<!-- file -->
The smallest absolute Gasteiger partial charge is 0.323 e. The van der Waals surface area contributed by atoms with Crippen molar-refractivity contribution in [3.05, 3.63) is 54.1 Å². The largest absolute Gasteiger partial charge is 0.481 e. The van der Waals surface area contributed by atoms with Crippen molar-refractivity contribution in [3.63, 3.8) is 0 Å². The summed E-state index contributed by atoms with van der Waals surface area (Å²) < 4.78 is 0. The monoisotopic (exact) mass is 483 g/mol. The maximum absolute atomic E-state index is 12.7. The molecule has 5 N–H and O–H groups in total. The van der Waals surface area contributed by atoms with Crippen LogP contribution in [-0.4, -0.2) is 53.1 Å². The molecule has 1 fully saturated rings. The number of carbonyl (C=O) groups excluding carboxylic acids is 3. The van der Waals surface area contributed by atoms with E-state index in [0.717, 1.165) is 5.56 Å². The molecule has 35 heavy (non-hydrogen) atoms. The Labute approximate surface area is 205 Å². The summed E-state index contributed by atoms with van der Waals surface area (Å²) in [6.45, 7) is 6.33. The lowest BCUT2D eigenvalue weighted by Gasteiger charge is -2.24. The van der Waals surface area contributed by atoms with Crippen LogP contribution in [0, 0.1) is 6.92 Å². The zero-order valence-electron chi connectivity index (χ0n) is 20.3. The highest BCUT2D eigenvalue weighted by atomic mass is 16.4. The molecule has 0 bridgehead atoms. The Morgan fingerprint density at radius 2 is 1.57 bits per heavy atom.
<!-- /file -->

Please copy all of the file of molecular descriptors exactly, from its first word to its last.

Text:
The smallest absolute Gasteiger partial charge is 0.323 e. The van der Waals surface area contributed by atoms with Crippen molar-refractivity contribution in [3.05, 3.63) is 54.1 Å². The largest absolute Gasteiger partial charge is 0.481 e. The van der Waals surface area contributed by atoms with Crippen molar-refractivity contribution in [3.63, 3.8) is 0 Å². The summed E-state index contributed by atoms with van der Waals surface area (Å²) < 4.78 is 0. The monoisotopic (exact) mass is 483 g/mol. The maximum absolute atomic E-state index is 12.7. The molecule has 5 N–H and O–H groups in total. The van der Waals surface area contributed by atoms with Crippen LogP contribution in [-0.4, -0.2) is 53.1 Å². The molecule has 1 fully saturated rings. The number of carbonyl (C=O) groups excluding carboxylic acids is 3. The van der Waals surface area contributed by atoms with E-state index in [0.717, 1.165) is 5.56 Å². The molecule has 35 heavy (non-hydrogen) atoms. The Labute approximate surface area is 205 Å². The summed E-state index contributed by atoms with van der Waals surface area (Å²) in [6.45, 7) is 6.33. The lowest BCUT2D eigenvalue weighted by Gasteiger charge is -2.24. The van der Waals surface area contributed by atoms with Crippen LogP contribution in [0, 0.1) is 6.92 Å². The zero-order valence-electron chi connectivity index (χ0n) is 20.3. The highest BCUT2D eigenvalue weighted by atomic mass is 16.4. The molecule has 0 bridgehead atoms. The Morgan fingerprint density at radius 2 is 1.57 bits per heavy atom.